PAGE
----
Radiant City - Radiant Film

Alliance Atlantis
Duration: 93min
Category: Documentary
Available: On DVD
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As someone who lives urbanely by choice, I was attracted to the idea of seeing Radiant City. Itís a (somewhat) documentary critiquing sub-urban culture, a subject which I have viewed with disgust for a long time. I was eager to see how this film was going to take all you silly suburbanites and put you in your place.

One of the best parts of Radiant City, and there are lots of them, is how it doesnít do that. Sure, the central thesis of Radiant City is that there is something unhealthy and unsustainable about North American suburban sprawl, but the film is more complicated than that. It talks about the real reasons people choose to live there. It turns out that people in the suburbs arenít stupid. Who knew?

Radiant City does what all good films do, it manages to be very entertaining and fun to experience. Gary Burns (Waydowntown) and Jim Brown direct a group of actors playing a suburban family talking about their suburban lives. In the middle the opinions of experts (who all turn out to be endlessly engaging) are thrown in along with a surprising amount of statistics that even make a suburb hater like me surprised. The film educates and entertains.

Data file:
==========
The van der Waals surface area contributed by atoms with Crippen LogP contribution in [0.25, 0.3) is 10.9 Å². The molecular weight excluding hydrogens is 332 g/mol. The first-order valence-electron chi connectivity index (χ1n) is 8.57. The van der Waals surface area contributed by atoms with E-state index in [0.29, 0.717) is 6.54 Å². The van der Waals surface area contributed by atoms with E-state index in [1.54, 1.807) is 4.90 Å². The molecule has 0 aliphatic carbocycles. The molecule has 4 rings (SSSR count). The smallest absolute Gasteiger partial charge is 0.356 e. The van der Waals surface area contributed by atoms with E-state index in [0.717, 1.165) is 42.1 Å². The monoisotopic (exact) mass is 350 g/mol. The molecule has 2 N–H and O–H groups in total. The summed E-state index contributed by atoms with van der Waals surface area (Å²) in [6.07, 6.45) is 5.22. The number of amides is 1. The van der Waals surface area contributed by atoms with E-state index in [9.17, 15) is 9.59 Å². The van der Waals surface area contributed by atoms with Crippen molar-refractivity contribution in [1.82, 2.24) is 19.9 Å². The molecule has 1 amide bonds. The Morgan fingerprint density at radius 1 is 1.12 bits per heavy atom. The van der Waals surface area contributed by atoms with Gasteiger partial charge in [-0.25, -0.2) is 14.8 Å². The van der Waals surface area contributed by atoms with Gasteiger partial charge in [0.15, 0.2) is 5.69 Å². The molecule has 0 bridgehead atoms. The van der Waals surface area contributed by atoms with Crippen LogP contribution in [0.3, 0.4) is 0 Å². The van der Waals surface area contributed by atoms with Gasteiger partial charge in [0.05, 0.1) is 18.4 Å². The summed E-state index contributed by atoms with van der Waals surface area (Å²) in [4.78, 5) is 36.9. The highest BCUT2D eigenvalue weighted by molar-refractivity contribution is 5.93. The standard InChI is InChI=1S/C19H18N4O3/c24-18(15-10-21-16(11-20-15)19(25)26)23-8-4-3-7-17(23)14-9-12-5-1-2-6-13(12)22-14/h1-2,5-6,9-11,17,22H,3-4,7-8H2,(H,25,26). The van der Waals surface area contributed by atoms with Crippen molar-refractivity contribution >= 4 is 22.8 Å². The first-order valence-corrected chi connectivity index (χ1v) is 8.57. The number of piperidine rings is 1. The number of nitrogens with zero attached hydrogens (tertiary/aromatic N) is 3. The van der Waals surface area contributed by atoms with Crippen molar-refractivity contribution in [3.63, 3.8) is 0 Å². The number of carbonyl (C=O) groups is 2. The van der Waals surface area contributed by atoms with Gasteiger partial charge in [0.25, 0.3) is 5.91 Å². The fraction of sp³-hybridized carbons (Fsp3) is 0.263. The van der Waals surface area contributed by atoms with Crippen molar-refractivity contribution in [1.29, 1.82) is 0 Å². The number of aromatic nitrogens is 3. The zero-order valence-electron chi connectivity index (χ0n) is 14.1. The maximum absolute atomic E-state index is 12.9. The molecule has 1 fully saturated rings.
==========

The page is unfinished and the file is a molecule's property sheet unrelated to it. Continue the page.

Radiant City pulls this brilliant step of building to a very constructed climax which it allows to fall apart in front of our eyes leading to a reveal that the characters are all actors. We then get to hear directly from them and how their own real life experiences made their way into the film. The film is constructed and has an artificial element to its structure (appropriate for a film on this subject) yet it owns that and uses it to its advantage. In that way Radiant City brilliantly manages to be the best of both worlds, a bridge between fiction and reality.

Radiant City works because it engages its audience to challenge how they feel about sprawl whether you love the burbs or hate Ďem. It gives the subject its critiquing a fair shot and is infinitely better for it. It challenges our management of growth without condescending to think it has the answers. It also manages to be very funny and fun all the way through.

I canít wait to see what Burns has up his sleeve next.

Review By: Collin Smith

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